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November 14, 2017

Bill Gates will invest $100M to fight dementia and Alzheimer's. Here's where the money will go.

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    Bill Gates, co-founder of Microsoft and the Bill and Melinda Gates Foundation, announced that he will invest $100 million in a venture capital fund and several start-ups working to fight dementia and Alzheimer's disease.

    Build a cost-effective Alzheimer's disease and memory disorders program


    According to CNN, Alzheimer's—the most common form of dementia—affects more than five million U.S. residents, costing an estimated $259 billion per year. There is currently no treatment for the disease, CNN reports, and if that continues, the number of U.S. residents affected by the disease is expected to increase to 16 million by 2050, at a cost of more than $1 trillion per year.

    Gates said he decided to invest in Alzheimer's, and dementia more broadly, for both personal reasons and public health reasons. He said research into addressing and treating the disease has "gone slower than we all would have hoped," adding, "I know how awful it is to watch people you love struggle as the disease robs them of their mental capacity. ... It feels a lot like you're experiencing a gradual death of the person [whom] you knew."

    After spending a year speaking with experts in the field, Gates said he identified five primary areas of need:

    • Identifying and diagnosing Alzheimer's earlier;
    • Easing the process of participating in clinical trials;
    • Investigating as many approaches as possible to fight the disease;
    • Learning more about how the disease progresses; and
    • Better utilizing data.

    "My background at Microsoft and my (Gates) Foundation background say to me that a data-driven contribution might be an area where I can help add some value," Gates said.

    Details of the investment

    Gates said he will invest $50 million into the Dementia Discovery Fund, a venture capital fund aimed at discovering treatments for various forms of dementia, including Alzheimer's disease. The fund, established in 2015, is a public-private partnership that includes the United Kingdom government and several drugmakers, such as:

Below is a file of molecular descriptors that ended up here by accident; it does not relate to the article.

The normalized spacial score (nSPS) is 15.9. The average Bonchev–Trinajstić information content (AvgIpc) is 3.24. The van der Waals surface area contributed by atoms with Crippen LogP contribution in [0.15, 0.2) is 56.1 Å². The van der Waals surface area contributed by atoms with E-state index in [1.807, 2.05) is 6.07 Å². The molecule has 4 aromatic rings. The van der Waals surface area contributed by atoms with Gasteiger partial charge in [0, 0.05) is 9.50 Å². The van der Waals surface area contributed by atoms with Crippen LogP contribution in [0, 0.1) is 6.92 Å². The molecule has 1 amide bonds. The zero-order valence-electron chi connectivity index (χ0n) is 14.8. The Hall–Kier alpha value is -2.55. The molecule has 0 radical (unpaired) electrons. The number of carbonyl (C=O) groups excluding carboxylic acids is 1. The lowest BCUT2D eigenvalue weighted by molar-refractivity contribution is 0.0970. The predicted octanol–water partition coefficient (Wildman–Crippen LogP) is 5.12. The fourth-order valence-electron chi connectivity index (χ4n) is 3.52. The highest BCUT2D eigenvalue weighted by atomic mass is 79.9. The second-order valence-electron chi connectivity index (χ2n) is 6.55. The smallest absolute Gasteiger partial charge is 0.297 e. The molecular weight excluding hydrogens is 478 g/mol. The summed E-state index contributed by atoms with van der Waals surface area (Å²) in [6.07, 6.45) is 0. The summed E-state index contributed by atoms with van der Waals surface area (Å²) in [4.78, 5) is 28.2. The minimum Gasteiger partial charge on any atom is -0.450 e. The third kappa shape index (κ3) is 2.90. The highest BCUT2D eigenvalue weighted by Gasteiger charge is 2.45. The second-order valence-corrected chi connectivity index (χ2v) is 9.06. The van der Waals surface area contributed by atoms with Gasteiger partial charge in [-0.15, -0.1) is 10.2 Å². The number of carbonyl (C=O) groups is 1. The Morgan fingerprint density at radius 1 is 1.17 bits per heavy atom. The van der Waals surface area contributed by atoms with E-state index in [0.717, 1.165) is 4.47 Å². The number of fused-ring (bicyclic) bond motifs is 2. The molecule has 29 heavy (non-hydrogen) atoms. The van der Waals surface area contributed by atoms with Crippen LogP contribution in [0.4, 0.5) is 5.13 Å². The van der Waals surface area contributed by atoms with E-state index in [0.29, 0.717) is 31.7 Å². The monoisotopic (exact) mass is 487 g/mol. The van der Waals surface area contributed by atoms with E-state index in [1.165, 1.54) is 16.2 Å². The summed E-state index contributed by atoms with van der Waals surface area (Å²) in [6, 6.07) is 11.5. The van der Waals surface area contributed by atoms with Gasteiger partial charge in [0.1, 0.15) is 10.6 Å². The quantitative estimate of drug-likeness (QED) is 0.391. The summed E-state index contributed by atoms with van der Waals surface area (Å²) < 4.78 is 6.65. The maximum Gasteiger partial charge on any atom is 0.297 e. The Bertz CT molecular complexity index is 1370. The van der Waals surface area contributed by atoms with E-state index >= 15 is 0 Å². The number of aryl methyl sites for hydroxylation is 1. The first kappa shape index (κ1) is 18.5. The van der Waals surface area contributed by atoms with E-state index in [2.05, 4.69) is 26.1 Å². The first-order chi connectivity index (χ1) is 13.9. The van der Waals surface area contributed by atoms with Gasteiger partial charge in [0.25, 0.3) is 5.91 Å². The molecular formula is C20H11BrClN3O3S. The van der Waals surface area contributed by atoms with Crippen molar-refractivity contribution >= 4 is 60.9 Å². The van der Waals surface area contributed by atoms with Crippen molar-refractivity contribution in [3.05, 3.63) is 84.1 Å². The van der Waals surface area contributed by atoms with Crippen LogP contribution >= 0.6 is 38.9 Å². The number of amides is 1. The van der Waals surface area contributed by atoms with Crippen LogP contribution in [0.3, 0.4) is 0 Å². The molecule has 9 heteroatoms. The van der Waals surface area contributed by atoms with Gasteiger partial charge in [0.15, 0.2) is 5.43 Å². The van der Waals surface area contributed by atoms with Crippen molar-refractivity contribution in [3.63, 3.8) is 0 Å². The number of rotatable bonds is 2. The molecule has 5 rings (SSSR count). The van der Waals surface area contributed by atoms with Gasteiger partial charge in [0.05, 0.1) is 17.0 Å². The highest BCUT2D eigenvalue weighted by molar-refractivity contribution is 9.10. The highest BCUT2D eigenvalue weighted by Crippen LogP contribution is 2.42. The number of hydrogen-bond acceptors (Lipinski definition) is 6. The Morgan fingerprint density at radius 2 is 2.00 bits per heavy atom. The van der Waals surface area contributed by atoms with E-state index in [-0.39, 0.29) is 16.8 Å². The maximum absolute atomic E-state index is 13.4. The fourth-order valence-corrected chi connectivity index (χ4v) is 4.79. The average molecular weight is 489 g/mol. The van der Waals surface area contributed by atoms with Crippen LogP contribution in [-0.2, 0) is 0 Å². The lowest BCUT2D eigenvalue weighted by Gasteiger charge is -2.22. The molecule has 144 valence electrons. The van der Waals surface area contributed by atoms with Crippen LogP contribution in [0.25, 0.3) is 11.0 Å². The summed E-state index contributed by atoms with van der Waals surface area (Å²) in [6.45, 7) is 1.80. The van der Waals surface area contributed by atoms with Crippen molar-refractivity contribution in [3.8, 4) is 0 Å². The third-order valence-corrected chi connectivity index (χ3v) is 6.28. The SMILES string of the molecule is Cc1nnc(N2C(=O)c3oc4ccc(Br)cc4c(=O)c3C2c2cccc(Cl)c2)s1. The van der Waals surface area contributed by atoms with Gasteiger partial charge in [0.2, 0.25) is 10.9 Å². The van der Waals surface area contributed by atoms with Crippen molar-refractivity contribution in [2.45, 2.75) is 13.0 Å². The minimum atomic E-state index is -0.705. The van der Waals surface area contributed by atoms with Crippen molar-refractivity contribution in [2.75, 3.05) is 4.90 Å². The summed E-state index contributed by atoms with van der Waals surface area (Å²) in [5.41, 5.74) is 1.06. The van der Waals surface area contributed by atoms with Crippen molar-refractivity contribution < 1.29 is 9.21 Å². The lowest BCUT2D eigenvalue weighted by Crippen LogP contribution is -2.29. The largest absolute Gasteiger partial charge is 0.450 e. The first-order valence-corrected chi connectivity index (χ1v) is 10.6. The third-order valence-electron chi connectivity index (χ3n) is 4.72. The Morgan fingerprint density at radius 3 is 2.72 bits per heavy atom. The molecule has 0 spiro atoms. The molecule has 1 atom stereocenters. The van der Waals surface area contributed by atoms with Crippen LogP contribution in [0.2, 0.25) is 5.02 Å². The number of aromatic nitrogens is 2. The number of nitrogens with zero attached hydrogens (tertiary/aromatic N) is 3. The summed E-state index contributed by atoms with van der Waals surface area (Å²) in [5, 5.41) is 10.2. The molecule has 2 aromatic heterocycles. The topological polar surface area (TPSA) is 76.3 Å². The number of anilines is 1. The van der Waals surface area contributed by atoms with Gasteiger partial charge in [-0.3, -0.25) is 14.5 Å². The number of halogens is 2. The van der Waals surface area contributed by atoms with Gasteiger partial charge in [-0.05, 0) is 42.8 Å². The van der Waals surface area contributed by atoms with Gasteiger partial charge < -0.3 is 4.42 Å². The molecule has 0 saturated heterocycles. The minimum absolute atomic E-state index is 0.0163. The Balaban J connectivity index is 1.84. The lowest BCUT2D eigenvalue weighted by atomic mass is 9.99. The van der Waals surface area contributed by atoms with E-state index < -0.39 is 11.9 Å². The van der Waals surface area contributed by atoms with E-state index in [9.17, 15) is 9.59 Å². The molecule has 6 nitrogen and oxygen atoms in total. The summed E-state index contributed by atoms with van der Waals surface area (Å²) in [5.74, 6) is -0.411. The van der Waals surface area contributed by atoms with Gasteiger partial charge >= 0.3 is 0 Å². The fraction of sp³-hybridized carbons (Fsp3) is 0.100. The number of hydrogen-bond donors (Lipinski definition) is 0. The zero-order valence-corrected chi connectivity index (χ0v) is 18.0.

• Biogen Idec;
    • Eli Lilly;
    • GlaxoSmithKline;
    • Johnson & Johnson; and
    • Pfizer

    According to Reuters, the drugmakers have already invested in at least nine different start-up companies that are researching how to block or reverse the processes that lead to dementia.

    Gates said he plans to invest another $50 million in start-up companies that are working on "less mainstream" ways of treating various forms of dementia. However, Gates said he has not yet selected those organizations.

    In addition, Gates said he wants to award a grant to build a global dementia data platform to help researchers identify patterns related to the disease and find possible treatment methods.

    A personal investment

    Gates said of his investments, "It'll take probably 10 years before new theories are tried enough times to give them a high chance of success. So it's very hard to hazard a guess (when an effective drug might be developed)." He added, "I hope that in the next 10 years that we have some powerful drugs, but it's possible that won't be achieved."

    Separately, Jeremy Hughes, the CEO of the Alzheimer's Society, said Gates' "significant personal investment" is welcome and would not only help progress towards a cure for dementia, but help reduce the stigma around it. "With Bill Gates now joining all those already united against dementia, there is new hope for advances in the care and cure of dementia," he said (Kelland, Reuters, 11/13; Gupta, CNN, 11/13).

    How to deliver cost-effective Alzheimer's care

    Over 5.3 million Americans currently suffer from Alzheimer’s disease and related memory disorders and the Alzheimer’s Association predicts this number to triple to 13.8 million by 2050.

    To learn more about how leading memory disorders programs are allocating their resources, download our brief Building a Financially Successful Alzheimer’s Disease and Memory Disorders Program.

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